To a homeless person looking for a place to sleep, a bench with an armrest jutting out of the center, small metal spikes embedded on a windowsill or a stoop built at a slant all carry a clear message: “We don’t want you here.” A French charity has launched a campaign calling on people to denounce such so-called hostile architecture, designed to keep homeless people from using certain spaces.
The Fondation Abbé Pierre, a French charity dedicated to housing equality, launched a campaign on December 6 under the hashtag #soyonshumains (#letsbehuman), asking people to post photos of installations deliberately built to dissuade homeless people from sheltering or resting in certain areas. The charity also designed a special interactive map that showcases any tweets that are geolocalised.
"Spikes to make people flee," wrote this Twitter user.
"Before, a woman slept here from time to time," wrote this Twitter user.
“Chasing homeless people away isn’t a solution”
One person who posted a picture under the hashtag #soyonshumains is a Paris city worker who spoke with the FRANCE 24 Observers team. Because he is not officially authorised to speak to the media, he asked us to refrain from printing his real name.
When I saw the campaign on Facebook, I immediately shared a photo that I took last month of a bank in my neighbourhood. There used to be two or three homeless people camping out in front of it. Then, one day, I saw that a series of spikes had been installed on the windowsill. I was shocked. It was clear to me that these were meant to keep homeless people away.
I was aware of measures like this because I used to live in Argenteuil, a Paris suburb, where city workers went on strike when they found out the mayor wanted them to use repellent spray to chase homeless people away from the entrance to a mall. [Editor’s note: In 2007, the city purchased a large amount of Malodore, a repellent substance, to be used to remove a group of homeless people from outside a shopping centre. While Argenteuil said it did not actually use the spray, some of the product was handed over to the shopping centre, whose staff did use it.]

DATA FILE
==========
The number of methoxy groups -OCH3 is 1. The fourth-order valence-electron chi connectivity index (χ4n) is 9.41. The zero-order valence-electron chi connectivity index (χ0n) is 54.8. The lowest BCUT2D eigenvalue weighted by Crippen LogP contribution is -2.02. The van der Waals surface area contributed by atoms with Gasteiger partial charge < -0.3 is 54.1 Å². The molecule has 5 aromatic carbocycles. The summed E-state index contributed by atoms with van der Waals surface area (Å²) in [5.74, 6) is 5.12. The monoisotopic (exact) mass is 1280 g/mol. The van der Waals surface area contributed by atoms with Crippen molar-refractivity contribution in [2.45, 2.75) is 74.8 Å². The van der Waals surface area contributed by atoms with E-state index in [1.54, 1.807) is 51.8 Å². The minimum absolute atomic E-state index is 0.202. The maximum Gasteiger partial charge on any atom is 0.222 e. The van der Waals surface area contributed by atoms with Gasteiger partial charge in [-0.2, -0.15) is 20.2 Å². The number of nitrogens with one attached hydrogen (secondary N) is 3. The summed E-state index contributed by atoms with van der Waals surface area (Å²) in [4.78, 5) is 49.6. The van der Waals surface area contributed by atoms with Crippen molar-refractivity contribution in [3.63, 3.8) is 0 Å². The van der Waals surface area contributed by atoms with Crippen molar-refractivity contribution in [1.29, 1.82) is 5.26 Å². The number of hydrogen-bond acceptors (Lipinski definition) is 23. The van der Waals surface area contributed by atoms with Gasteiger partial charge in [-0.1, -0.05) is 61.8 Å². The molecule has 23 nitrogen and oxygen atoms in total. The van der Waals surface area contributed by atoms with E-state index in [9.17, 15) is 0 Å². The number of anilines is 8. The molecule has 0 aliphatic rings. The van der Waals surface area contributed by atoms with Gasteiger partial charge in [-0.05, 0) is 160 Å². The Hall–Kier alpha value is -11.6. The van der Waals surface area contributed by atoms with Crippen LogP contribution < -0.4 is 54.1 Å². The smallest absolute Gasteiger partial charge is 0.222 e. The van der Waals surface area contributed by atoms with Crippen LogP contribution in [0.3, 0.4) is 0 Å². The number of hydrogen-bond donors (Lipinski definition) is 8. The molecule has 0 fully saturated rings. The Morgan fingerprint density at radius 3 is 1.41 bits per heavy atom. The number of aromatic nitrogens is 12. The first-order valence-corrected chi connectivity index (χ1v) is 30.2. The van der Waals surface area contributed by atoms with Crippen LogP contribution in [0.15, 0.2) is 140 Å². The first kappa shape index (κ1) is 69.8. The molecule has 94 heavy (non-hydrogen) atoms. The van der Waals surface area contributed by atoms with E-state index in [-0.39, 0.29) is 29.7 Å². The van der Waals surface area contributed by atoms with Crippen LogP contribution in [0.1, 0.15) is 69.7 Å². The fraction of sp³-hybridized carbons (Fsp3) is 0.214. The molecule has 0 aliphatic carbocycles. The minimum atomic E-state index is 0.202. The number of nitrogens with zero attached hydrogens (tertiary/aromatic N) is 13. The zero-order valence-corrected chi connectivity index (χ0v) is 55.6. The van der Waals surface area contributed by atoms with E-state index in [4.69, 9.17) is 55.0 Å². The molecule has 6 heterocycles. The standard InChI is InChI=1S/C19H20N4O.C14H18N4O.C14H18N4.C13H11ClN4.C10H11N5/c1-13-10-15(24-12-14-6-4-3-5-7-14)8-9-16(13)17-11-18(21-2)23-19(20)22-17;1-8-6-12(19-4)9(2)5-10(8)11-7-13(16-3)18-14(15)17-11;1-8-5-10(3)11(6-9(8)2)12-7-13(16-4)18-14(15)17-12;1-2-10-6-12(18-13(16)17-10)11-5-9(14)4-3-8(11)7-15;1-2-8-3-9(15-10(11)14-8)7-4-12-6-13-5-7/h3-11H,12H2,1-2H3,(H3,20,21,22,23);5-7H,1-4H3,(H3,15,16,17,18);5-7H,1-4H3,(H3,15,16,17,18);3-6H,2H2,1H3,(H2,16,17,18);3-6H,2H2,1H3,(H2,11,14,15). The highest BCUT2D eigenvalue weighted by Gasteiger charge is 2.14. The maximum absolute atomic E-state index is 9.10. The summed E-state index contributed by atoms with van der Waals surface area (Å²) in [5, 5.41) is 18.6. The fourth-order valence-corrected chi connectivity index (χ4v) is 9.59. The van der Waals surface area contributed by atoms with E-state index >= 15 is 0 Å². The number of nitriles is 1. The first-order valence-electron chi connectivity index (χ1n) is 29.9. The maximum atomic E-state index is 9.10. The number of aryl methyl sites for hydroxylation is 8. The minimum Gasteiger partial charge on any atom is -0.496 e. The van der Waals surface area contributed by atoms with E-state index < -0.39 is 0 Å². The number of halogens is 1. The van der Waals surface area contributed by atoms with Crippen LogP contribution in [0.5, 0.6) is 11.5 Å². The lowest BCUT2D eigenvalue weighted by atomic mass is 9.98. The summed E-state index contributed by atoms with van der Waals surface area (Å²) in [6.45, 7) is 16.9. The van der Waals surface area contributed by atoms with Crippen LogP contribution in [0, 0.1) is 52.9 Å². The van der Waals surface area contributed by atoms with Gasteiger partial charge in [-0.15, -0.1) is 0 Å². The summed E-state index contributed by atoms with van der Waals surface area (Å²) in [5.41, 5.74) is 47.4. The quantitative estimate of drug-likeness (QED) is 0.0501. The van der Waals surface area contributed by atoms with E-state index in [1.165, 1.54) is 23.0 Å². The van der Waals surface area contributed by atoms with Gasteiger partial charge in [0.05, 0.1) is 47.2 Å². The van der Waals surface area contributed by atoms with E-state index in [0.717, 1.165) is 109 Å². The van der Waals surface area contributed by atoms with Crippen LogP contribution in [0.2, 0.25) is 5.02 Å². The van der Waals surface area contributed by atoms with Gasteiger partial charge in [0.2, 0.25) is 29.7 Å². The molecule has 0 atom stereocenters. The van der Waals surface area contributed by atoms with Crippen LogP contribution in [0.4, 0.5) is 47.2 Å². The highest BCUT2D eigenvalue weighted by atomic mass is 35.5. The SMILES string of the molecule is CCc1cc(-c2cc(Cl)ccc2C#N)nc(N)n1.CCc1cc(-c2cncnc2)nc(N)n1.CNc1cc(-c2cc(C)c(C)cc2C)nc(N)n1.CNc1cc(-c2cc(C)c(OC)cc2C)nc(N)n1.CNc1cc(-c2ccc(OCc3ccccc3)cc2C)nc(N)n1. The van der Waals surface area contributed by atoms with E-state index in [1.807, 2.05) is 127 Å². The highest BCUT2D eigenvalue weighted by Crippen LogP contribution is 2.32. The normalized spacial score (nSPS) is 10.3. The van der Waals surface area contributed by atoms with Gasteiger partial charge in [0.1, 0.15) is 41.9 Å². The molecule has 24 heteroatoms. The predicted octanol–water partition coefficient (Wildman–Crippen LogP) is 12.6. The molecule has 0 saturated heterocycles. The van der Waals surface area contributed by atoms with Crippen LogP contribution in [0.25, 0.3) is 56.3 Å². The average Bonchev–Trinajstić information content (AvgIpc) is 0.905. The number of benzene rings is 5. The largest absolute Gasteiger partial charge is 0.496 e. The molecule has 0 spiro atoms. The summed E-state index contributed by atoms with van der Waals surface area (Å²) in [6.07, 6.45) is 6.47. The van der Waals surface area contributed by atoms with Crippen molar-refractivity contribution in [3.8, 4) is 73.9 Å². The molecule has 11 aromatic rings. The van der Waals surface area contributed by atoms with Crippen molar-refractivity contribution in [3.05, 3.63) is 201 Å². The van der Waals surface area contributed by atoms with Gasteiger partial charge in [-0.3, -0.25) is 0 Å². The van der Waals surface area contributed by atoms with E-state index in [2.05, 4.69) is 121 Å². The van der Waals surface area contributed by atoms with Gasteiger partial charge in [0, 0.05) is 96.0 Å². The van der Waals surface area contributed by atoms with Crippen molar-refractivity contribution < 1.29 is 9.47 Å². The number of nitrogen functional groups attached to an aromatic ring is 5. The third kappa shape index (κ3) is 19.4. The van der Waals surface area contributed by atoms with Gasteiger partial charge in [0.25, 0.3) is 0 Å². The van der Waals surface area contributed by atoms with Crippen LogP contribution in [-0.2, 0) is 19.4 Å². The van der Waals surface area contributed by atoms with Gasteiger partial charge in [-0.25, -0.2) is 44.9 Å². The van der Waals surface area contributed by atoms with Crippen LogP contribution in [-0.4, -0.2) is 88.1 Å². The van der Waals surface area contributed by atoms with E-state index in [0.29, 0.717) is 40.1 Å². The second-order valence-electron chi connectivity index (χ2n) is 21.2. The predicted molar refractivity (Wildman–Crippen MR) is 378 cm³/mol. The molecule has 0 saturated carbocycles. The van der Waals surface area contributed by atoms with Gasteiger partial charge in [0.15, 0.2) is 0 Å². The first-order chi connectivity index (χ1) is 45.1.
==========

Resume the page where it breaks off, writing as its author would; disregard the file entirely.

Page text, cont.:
“In my line of work, I meet a lot of homeless people”
I manage the security teams that patrol Paris’s public parks and gardens. In my line of work, I meet a lot of homeless people.
A lot of them try to sleep in the parks. When we close the doors for the night, we have to tell them to leave. Unfortunately, we don’t have any other solutions to offer them.
I also volunteer at a soup kitchen. More and more of our homeless clients have been asking us for tents. It’s a sign of how desperate the situation is. Before, there were less homeless people and more squatters in Paris. Now, it is much harder for people to set up camps or move into empty buildings.
I think that the government needs to do something to address the problem, even if it is just setting aside a place where people can pitch tents. They definitely need to build public toilets.
“Urban architects are integrating these features in building and design plans”
In the past 10 years, the homeless population in France has increased by 50 percent.
We are seeing more and more of these [anti-homeless] devices not just in France, but across Europe. Different people are responsible – sometimes it is the state, sometimes the city, sometimes it is private individuals. A lot of urban architects are integrating these features into building and design plans.
We do understand that there are objective reasons why a private business might install something like this. [If homeless people are camping out in front of their business], it can get dirty or look bad for the company’s image. But these installations do nothing to solve the problem, they just push it farther away.
The state has a responsibility to create housing for the homeless. But, ultimately, private citizens have a responsibility too. We can’t become numb to this situation. As long as people are sleeping in the streets, we need to speak up and demand a solution.
There has been widespread outcry in the past few days about a privately owned Parisian parking garage that installed automatic sprinklers to stop homeless people from entering the space or using it as a toilet. The company that owns the garage claimed that they had tried other measures to no avail.
Many people who took up the #soyonshumains challenge posted pictures of benches in the Paris metro, claiming that the true reason behind sloped seats or armrests were to dissuade people from using the benches as beds.
The FRANCE 24 Observers team contacted the Parisian transport authority RATP to ask why they had chosen to install “leaning bars” instead of traditional benches. We got this response from their communications team.
These seats respond to the needs of our passengers, who sometimes have very short wait times on the platforms. The metro isn’t meant to become a home or a reception centre for homeless people.
The RATP did note that, in 1994, it created a special Social Welcome service with 90 employees tasked with taking care of any homeless people found within the transportation system.
“[The RATP] is conscious of the problem and is working to respond to it,” said Robert of Fondation Abbé Pierre.